4   +   7   =  

Waylon Jennings' Bob Wills Is Still The King.

There are a ton of songs about or inspired by Dallas, and they say a lot about who we are. So each week in this space, we'll take a closer week at one of these songs — and we'll try to determine what, exactly, they say about this great city of ours. Check out this feature's archives here.

In 1975, Waylon Jennings earned his first No. 1 record when he released Dreaming My Dreams, the most sentimental of the albums recorded during his outlaw period.

The album, which serves as a tribute to his honky-tonk heroes, kicks off with “Are You Sure Hank Done It This Way?” and closes with “Bob Wills is Still the King.” The latter, as it appeared on this release, was recorded live at the Austin Opry House in 1974.

Though the whole album plays as a sort of tip-of-the-hat to Jennings' predecessors, that closing number, in particular, acknowledges that western swing provided the foundation for his country upbringing.

“I grew up on music that we called western swing,” Jennings sings on that cut. “It don't matter who's in Austin, Bob Wills is still the king.”

The story of how Wills came to earn that royal status — as you no doubt suspect by now — is largely Dallas-centric. Though he performed onstage for the first time at the age of 11, when he filled in for his father, state champion fiddler John Tompkins Wills, who was too drunk to perform one night, it would turn out to be a long time before Wills would realize that music would become his career.

In the 1920s, Wills graduated from barber college and worked for a time as a barber in Turkey, Texas. Even when Wills relocated to Fort Worth in 1929, he split his time equally between fiddling and barbering. That year, though, he would make his first commercial recordings for Brunswick Records in Dallas. Those tracks, however, would never be released, and they've been lost to time in the years since.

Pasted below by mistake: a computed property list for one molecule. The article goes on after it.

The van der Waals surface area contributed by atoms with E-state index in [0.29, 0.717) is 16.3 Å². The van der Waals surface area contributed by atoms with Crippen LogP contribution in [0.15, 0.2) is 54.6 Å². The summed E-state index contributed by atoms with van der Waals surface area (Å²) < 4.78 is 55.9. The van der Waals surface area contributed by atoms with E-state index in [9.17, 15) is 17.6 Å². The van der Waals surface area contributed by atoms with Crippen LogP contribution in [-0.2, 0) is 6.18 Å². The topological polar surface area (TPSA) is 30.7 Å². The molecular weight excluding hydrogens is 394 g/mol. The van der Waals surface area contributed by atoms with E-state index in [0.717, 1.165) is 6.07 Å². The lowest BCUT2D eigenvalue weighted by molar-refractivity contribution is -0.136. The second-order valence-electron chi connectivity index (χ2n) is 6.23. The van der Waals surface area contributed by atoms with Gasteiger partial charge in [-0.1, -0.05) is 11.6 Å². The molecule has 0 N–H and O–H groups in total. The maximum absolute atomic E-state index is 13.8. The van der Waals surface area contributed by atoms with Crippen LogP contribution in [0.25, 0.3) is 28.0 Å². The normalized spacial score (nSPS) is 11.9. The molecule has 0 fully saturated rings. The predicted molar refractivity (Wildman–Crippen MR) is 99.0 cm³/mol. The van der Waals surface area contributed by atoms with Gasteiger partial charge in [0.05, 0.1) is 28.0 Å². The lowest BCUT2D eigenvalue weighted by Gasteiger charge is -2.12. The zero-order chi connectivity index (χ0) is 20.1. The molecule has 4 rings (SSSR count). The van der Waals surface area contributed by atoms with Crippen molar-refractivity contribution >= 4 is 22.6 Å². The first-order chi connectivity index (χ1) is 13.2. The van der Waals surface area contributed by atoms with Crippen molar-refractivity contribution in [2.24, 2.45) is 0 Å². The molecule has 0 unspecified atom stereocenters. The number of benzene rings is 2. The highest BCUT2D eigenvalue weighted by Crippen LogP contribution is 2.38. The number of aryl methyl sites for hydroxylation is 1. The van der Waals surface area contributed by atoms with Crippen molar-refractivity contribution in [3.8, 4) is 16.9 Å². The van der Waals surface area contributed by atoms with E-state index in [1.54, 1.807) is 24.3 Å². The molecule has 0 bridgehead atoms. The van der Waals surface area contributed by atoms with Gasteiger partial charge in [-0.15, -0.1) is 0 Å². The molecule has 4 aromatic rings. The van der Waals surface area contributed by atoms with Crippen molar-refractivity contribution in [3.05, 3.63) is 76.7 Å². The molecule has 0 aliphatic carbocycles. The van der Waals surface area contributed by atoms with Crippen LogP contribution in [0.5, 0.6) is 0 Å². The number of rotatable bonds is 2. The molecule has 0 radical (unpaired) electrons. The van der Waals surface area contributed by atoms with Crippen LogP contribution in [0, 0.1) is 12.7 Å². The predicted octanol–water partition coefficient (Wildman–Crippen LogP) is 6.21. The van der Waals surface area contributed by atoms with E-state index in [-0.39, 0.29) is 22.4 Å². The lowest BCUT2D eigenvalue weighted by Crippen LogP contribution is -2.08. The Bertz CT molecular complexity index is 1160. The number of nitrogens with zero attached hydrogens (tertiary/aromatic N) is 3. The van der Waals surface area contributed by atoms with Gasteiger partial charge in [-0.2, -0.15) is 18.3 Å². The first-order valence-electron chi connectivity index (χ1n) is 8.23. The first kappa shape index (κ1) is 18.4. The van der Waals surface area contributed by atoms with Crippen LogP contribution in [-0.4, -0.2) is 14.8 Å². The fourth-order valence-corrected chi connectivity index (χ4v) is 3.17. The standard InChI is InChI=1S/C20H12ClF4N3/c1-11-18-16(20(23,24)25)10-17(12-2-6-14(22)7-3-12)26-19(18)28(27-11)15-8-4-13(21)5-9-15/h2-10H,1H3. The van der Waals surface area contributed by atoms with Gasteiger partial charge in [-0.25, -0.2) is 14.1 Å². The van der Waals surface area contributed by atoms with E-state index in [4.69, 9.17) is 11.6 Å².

In 1931, though, an out-of-work Wills approached W. Lee “Pappy” O'Daniel, who was president of Burrus Mill and Elevator Company, about linking radio and advertising to bring attention that company's Light Crust Flour. The idea was a clever one: Wills, along with Herman Arnspiger and Milton Brown, would perform a series of regular radio performances under the name The Light Crust Doughboys. O'Daniel agreed, and the rest is Texas music history.

In February of 1932, Willis and the Doughboys would record for Victor Records their first session under their own name — the Fort Worth Doughboys — within a makeshift studio at the Jefferson Hotel in Dallas.

By 1934, however, Wills' Doughboys days were behind him. He began performing gigs in Waco with his new Texas Playboys band. During this period, Wills and Brown fused elements of jazz (including horns, drums and piano) into their traditional string-heavy western dance bands.

By the end of the decade, their brand of music was widely known as western swing, and Fort Worth's Crystal Springs Dance Pavilion was considered something of a national hub for the genre.

In 1935, Wills recorded 20 more tunes for Brunswick, among them his hits “Maiden's Prayer” and “Spanish Two Step.” And, although Wills was gaining popularity at this point, his most notable recording sessions were still ahead.

Due to his previous sessions' popularity Wills was asked to record more cuts for Brunswick in June of 1937. Even for a Texas summer, though, that was an especially hot and humid time, and Wills' studio had no air conditioning or ventilation. To remedy this, producers filled the studio ice block-filled bathtubs and fans to blow the cool air onto the musicians. They were also sure to fill the cold tubs with plenty of beers for the band.

By the third day of that session, it was so hot that not even this clever setup seemed to help much. So the band finished recording the last of the 28 tracks they recorded that weekend while only wearing their underwear. The legend that grew from the quote-unquote underwear sessions ranks with Robert Johnson's Dallas recordings as the most storied sessions in Dallas history.